Finally, Bryan Berghoef, evangelical Christian pastor and beer connoisseur, gives us in written form what so many of us secretly desire: permission to mix up our beer and religion, in public even!
In Pub Theology, he describes the formation of a club so unique as to be both hated and feared in his community, a club in which the only requirement is humble curiosity and the willingness to discuss things of God and faith. Invited are Islamists, Buddhists, atheists, Christians, and learners of all persuasions who would like to discuss key topics that form the basis of religion, in a setting that provides the consumption of good IPAs and Extra Special Darks.
It makes perfect sense, really. The availability of alcohol both precludes the arrival of Bible-toting ranters who need to dominate the conversation; and the presence of alcohol in the veins ensures conversation flows with less inhibition than such a subject generally engenders. Opponents of such an idea express outrage that a Christian pastor would not only meet in such a pagan setting, but also that he would not even subtly direct the conversation to a three-point sermon on salvation through the blood of Jesus at the end of each meeting.
Quite the contrary, he provides merely the questions to get conversation going, allowing all parties to share openly their opinions and experiences, and if a Bible-thumper starts filibustering, the conversation is politely re-directed to a new topic. Berghoef encourages an “exploration approach” to faith, which focuses on experiencing God graciously in life-affirming and socially beneficial community, rather than an “indoctrination approach,” which focuses on knowing right answers. Christians who feel the need to believe the right things will no doubt cringe when reading much of this book, but to them he would say, No Fear! The very strength of our faith, and yes, even the faiths of others who are different, is his ultimate goal. Such conversations strip down notions that we perhaps have never thought through, that perhaps are not truly necessary components of traditions that may be entirely human in origin, citing that “Ironically, it may well be that opening ourselves up to the traditions of others is the very thing that helps save our own.”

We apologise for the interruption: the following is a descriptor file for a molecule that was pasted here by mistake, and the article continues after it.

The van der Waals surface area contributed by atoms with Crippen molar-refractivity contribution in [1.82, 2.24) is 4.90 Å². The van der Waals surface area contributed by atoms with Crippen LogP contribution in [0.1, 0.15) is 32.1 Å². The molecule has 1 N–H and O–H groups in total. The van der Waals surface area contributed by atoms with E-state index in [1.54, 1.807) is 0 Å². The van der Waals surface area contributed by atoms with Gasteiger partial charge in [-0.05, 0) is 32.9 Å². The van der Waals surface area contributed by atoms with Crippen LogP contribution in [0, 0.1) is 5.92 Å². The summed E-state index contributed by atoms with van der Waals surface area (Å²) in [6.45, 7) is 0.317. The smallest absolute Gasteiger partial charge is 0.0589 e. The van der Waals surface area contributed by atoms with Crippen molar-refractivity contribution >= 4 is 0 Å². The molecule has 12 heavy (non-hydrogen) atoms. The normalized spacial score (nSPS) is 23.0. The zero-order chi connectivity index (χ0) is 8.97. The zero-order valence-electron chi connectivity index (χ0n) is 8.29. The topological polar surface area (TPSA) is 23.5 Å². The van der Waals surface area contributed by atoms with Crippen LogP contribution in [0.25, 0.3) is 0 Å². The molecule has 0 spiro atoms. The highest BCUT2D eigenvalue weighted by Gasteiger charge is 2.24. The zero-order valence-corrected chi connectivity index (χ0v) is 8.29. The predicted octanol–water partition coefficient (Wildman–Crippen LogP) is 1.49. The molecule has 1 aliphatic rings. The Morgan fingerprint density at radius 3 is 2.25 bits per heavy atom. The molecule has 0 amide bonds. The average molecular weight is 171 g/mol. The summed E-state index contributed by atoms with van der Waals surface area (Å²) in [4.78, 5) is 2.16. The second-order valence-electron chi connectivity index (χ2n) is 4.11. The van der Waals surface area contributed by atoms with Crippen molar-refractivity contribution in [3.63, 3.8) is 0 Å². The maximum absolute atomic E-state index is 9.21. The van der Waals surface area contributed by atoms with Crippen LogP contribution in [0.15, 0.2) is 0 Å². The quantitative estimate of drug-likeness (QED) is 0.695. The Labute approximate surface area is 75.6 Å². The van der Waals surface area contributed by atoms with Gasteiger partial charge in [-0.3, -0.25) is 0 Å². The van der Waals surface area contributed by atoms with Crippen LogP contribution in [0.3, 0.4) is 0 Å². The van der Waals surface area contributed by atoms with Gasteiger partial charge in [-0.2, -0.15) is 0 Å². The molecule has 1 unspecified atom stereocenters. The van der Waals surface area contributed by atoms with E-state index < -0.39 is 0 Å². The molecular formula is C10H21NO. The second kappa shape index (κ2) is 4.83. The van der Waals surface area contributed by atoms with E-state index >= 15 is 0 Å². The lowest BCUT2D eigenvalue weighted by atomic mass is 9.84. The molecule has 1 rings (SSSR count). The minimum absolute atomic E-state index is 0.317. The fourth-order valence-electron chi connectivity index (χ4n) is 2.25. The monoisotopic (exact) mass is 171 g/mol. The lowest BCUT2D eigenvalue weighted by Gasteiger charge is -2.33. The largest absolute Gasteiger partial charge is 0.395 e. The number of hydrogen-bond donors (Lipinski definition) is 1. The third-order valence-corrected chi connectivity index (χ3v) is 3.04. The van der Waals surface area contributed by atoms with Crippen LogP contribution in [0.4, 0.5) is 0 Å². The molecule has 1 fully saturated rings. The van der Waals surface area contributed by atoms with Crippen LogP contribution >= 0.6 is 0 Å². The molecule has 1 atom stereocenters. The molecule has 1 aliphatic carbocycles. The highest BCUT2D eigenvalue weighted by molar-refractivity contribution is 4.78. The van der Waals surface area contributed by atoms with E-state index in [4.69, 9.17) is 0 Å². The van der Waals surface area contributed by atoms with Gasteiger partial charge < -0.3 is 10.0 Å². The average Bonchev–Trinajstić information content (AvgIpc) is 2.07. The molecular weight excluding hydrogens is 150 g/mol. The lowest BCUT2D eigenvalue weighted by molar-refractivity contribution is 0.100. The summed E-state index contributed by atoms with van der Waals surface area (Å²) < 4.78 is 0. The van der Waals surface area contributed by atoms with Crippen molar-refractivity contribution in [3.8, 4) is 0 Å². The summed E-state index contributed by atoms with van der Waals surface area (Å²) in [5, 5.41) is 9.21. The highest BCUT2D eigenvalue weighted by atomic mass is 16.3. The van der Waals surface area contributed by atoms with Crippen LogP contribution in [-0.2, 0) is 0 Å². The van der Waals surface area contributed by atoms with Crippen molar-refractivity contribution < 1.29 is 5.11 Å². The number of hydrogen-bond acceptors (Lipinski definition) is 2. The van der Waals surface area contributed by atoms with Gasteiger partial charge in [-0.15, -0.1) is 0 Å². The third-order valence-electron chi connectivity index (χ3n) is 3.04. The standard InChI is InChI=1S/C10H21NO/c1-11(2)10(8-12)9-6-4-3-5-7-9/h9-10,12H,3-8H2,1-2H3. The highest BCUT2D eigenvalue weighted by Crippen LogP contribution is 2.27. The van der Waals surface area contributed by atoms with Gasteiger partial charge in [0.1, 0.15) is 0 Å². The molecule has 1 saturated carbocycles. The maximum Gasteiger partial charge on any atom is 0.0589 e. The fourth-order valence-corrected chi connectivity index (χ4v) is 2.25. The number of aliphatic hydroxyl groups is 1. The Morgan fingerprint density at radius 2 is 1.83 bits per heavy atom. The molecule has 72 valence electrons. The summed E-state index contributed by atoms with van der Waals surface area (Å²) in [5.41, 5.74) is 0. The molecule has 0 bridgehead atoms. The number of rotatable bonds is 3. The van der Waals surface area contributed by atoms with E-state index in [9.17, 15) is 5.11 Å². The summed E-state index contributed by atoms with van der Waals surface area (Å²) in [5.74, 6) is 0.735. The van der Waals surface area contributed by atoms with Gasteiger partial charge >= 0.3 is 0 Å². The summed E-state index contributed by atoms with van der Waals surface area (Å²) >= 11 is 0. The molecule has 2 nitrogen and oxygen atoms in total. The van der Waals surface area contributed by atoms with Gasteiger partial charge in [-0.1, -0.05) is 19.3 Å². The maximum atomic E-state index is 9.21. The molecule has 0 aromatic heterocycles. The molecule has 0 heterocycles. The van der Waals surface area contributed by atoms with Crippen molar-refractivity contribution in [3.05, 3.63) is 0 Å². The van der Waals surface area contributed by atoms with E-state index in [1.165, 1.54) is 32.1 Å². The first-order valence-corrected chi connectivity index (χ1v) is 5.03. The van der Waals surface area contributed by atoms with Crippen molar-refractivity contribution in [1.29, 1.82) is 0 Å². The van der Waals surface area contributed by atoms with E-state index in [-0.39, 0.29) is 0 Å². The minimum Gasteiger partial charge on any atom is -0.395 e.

Perhaps, he contests, being right is not really very Christian at all: “In our efforts to refute other perspectives, to shout the loudest, to make sure people know that we are right, we may in fact be betraying the very God we are seeking to represent,” and the best way to show faith in Jesus is to “simply spend time with anyone, simply because they are a fellow human being, and that perhaps I am especially called to spend time with those who are often outcast by our communities of faith.”
A pub seems like one of the least intimidating places to meet folks of different backgrounds, who might ultimately benefit most from such conversations. Do you dare do it yourself? Maybe a Pub Theology setting is just the challenge your faith has been needing.
» Pub Theology is available in paperback or for Kindle at Amazon.com.